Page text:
Nowadays, every business and organization depends on Microsoft Office tools for their daily management, operations, and communication (i.e., Word, Excel, PowerPoint, etc.). Being proficient in Microsoft Office allows you to perform all these responsibilities with accuracy and confidence. Having Microsoft Office skills is a requirement for any kind of profession, hence make sure to list them properly to make your resume stand out.
Read on to learn the most important Microsoft Office skills for a resume and how to describe your proficiency in Microsoft Office.
TABLE OF CONTENTS
You may see “Microsoft Office Skills" very often in a job description. Simply put, these are the techniques that you learn when working with Microsoft Office programs or tools. Some depend on your job, but the basics tend to stay the same across industries.
10 examples of important Microsoft Office skills in the workplace:
Many people tend to overuse the phrase “Proficient in Microsoft Office” on their resume. However, this may mislead employers with “having basic MS Office skills”. For example, basic MS Word skills refer to the ability to create, design, and format documents that look professional and error-free. Meanwhile, a proficient MS Word user is someone who can easily execute a variety of functions, including advanced features.
No matter what job you’re seeking, being adept at using Microsoft Office will help you succeed in today’s office-based environment.
Many recruiters consider this as a benchmark to measure the candidate’s quality, irrespective of the industry. Go over the job description and list all required Microsoft Office skills on your CV - this way, your CV will get through applicant tracking systems and pass the initial check.
Having advanced knowledge of Microsoft Office programs is also beneficial when you’re making a career change or expecting a promotion.
7 Microsoft Office programs skills commonly used in the workplace:
As the best word processing and document creation, Microsoft Word is the most familiar MS Office tool for you. Include Microsoft Word skills on your CV no matter which job and position you’re applying for.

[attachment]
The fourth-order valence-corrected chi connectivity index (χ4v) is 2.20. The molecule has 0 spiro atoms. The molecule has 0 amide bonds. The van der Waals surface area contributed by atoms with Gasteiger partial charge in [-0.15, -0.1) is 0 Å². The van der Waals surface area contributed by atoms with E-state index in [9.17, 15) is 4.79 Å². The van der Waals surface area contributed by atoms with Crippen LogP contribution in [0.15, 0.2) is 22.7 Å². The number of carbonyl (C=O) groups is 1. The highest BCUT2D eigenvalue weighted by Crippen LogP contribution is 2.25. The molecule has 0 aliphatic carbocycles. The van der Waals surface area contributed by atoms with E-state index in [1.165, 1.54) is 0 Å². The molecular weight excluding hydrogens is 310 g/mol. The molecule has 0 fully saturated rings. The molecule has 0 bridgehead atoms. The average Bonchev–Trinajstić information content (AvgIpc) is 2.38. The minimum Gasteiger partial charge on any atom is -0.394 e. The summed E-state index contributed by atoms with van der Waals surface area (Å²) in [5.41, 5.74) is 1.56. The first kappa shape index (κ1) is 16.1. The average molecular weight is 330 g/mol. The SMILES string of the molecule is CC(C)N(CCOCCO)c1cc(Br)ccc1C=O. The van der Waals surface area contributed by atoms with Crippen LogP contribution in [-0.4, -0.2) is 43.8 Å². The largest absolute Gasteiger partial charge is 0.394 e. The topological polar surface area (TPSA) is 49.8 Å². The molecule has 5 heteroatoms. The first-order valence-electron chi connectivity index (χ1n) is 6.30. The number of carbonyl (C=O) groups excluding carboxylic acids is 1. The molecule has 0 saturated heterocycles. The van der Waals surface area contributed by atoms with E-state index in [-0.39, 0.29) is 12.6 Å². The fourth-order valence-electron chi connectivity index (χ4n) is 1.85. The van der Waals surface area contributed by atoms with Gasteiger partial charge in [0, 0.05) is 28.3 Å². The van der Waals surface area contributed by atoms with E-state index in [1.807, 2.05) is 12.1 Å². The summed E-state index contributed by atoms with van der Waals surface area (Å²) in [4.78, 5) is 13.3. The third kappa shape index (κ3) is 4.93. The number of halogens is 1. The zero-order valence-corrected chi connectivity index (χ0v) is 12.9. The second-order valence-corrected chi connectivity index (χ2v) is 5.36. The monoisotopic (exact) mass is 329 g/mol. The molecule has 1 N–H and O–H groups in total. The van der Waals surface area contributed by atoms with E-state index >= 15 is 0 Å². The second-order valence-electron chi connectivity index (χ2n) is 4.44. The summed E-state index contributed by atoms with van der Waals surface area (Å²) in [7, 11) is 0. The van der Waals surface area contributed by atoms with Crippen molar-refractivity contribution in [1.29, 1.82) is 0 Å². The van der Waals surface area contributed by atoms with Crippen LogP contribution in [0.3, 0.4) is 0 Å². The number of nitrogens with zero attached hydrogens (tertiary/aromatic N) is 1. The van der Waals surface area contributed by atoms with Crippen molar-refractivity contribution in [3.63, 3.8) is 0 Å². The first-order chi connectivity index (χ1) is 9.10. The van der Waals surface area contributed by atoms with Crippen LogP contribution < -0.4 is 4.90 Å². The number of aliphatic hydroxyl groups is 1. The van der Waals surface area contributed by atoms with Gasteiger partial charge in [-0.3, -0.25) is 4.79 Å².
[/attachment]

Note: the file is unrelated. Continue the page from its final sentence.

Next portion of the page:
Here is a list of Microsoft Word skills you could highlight on your resume:
Even if you aren’t pursuing a data-driven career, you still need to know how to use Microsoft Excel on some level.
Below are some specific Microsoft Excel skills you need to know:
For years, Microsoft PowerPoint has been the go-to presentation tool for a variety of purposes, from lectures to conferences. By making an engaging slideshow, you can even demonstrate your creativity.
You might list the following PowerPoint skills on your resume:
Microsoft Outlook is an email platform that includes various functions like calendaring, task managing, note-taking, web browsing, etc. Many other company email systems exist today, but many companies also still utilize Microsoft Outlook, so it still is an important skill to have.
Here are some Microsoft Outlook skills:
OneNote is a note-taking application and productivity tool that is handy for sharing information within a team. Even though it’s not commonly used as Word, it is worth having a basic understanding and techniques.
Check the list of essential Microsoft OneNote skills below:
Microsoft Access is a database management system from which can link directly to other apps and databases. Thanks to its user-friendly interface, many companies use Microsoft Access to retrieve and analyze information, as well as organizing and sharing data within teams.
Some Microsoft Access skills you might add are:
Microsoft Publisher is a desktop publishing application used for creating materials like event programs and newsletters. Rather than text composition and proofing, the tool focuses on page layout and design.